Getty Ryan Dempster

“Dempster will have to answer some tough questions if he’s still a Cub after the deadline”

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Ill will in Chicago?  Dave Kaplan of CSNChicago.com reports that (a) the Ryan Dempster to Los Angeles trade is at a stalemate; and (b) Theo Epstein and Jed Hoyer are not likely to take less than what they feel is fair value for the guy.  So, if the Dodgers — who, according to Kaplan, believe that the Cubs have lost their leverage — don’t pony up, it’s all going to be on Dempster:

“Dempster will have to answer some tough questions if he is still a Cub after the deadline,” one executive told me. “That will be one press conference I would want to see. He will have to explain to the fans why he chose to stay on a team that is going nowhere when he could have been in Atlanta and possibly pitching in the playoffs. That will be interesting to hear.”

I have poked fun at Dempster throughout all of this, but I do agree that he does not owe it to the Cubs to see that they get the best absolute haul for him in a trade. That’s their job, not his.

But it’s inescapable that the whole aborted trade to the Braves thing has killed the Cubs’ leverage here. So from where I sit, it will be more interesting to hear why, exactly, that trade to Atlanta breaking down went public than it will be to hear anything else. Because depending on that answer, Dempster may or may not be the one who has to sit uncomfortably in a post-deadline presser answering questions.

If Dempster did flip flop on his desire to go to Atlanta, he’ll deserve some heat. If, however, the Cubs went forward with the Braves to the point where the deal got leaked without a strong indication that Dempster would be cool with it first, it’s the club’s fault that their leverage got torpedoed.

Orioles are eying Welington Castillo as their primary catcher target

BALTIMORE, MD - SEPTEMBER 25: Welington Castillo #7 of the Arizona Diamondbacks warms up prior to taking an at bat against the Baltimore Orioles in the second inning at Oriole Park at Camden Yards on September 25, 2016 in Baltimore, Maryland. (Photo by Matt Hazlett/Getty Images)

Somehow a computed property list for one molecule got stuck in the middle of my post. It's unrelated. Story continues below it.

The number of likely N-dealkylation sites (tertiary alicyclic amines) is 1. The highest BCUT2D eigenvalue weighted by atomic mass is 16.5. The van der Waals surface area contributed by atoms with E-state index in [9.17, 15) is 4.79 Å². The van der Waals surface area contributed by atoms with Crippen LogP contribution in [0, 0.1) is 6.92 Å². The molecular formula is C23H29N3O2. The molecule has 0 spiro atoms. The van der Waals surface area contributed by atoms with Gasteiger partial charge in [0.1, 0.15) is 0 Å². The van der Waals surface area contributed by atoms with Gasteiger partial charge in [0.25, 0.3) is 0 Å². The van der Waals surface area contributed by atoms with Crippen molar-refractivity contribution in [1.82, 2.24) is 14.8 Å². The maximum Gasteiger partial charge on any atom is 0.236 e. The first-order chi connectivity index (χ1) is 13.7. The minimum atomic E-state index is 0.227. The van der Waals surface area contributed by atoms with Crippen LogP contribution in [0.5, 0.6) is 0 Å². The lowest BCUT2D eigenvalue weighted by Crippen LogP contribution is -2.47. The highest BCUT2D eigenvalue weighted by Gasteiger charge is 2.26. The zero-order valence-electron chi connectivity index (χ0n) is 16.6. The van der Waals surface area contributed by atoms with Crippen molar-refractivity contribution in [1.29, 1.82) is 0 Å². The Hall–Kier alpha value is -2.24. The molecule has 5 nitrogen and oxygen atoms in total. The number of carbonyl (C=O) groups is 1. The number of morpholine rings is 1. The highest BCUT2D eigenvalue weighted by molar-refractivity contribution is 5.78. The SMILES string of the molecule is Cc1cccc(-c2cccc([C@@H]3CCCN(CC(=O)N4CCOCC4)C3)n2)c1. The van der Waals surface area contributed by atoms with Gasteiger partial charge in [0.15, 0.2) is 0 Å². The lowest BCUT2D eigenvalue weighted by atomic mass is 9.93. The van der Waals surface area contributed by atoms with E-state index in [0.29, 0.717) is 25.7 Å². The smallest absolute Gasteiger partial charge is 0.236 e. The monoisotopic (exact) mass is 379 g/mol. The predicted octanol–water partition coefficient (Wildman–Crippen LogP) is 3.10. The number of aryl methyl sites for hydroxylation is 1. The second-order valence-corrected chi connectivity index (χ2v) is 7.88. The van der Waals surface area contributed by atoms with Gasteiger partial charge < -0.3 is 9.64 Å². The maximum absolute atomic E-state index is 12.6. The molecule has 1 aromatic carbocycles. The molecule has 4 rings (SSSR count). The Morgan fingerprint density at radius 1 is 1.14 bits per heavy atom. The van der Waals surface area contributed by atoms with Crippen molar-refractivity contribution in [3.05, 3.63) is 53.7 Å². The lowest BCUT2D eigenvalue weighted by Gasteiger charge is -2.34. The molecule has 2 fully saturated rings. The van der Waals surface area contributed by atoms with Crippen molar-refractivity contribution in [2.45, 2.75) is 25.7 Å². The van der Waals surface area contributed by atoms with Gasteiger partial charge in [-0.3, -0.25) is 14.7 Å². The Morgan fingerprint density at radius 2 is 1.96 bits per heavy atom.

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A report from the Baltimore Sun’s Dan Connolly suggests that free agent catcher Welington Castillo currently tops the Orioles’ list of potential backstop targets for the 2017 season. With Matt Wieters on the market, the Orioles lack a suitable platoon partner for Caleb Joseph behind the dish, and Connolly adds that the club has been discussing a multi-year deal with Castillo’s representatives since the Winter Meetings.

Castillo batted .264/.322/.423 with the Diamondbacks in 2016, racking up 14 home runs and driving in a career-high 68 RBI in 457 PA. His bat provides much of his upside, and Connolly quoted an anonymous National League scout who believes that the 29-year-old’s defensive profile has fallen short of his potential in recent years.

For better or worse, both the Orioles and Castillo appear far from locking in a deal for 2017. Both the Rays and Braves have expressed interest in the veteran catcher during the past week, while the Orioles are reportedly considering Wieters, Nick Hundley and Chris Iannetta as alternatives behind the plate.

Report: Phillies agree to minor league deal with Daniel Nava

KANSAS CITY, MO - SEPTEMBER 12:  Daniel Nava #12 of the Kansas City Royals bats during the game against the Oakland Athletics at Kauffman Stadium on September 12, 2016 in Kansas City, Missouri.  (Photo by Jamie Squire/Getty Images)
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The Phillies reportedly signed veteran outfielder Daniel Nava to a minor league contract, according to Matt Gelb of the Philadelphia Inquirer.

Nava began the season on a one-year contract with the Angels, during which he slashed .235/.309/.303 through 136 PA in the first half of 2016. He was flipped to the Royals in late August for a player to be named later and saw the remainder of his year go down the drain on an .091 average through 12 PA in Anaheim. After getting the boot from the Angels’ 40-man roster in November, the 33-year-old outfielder elected free agency.

Nava is expected to compete for a bench role on the Phillies’ roster in the spring. As it currently stands, the club’s projected 2017 outfield features Howie Kendrick and Odubel Herrera, with precious little depth behind them. Nava’s bat is underwhelming, but at the very least he offers the Phillies a warm body in left field and a potential platoon partner for one of their younger options, a la Tyler Goeddel or Roman Quinn.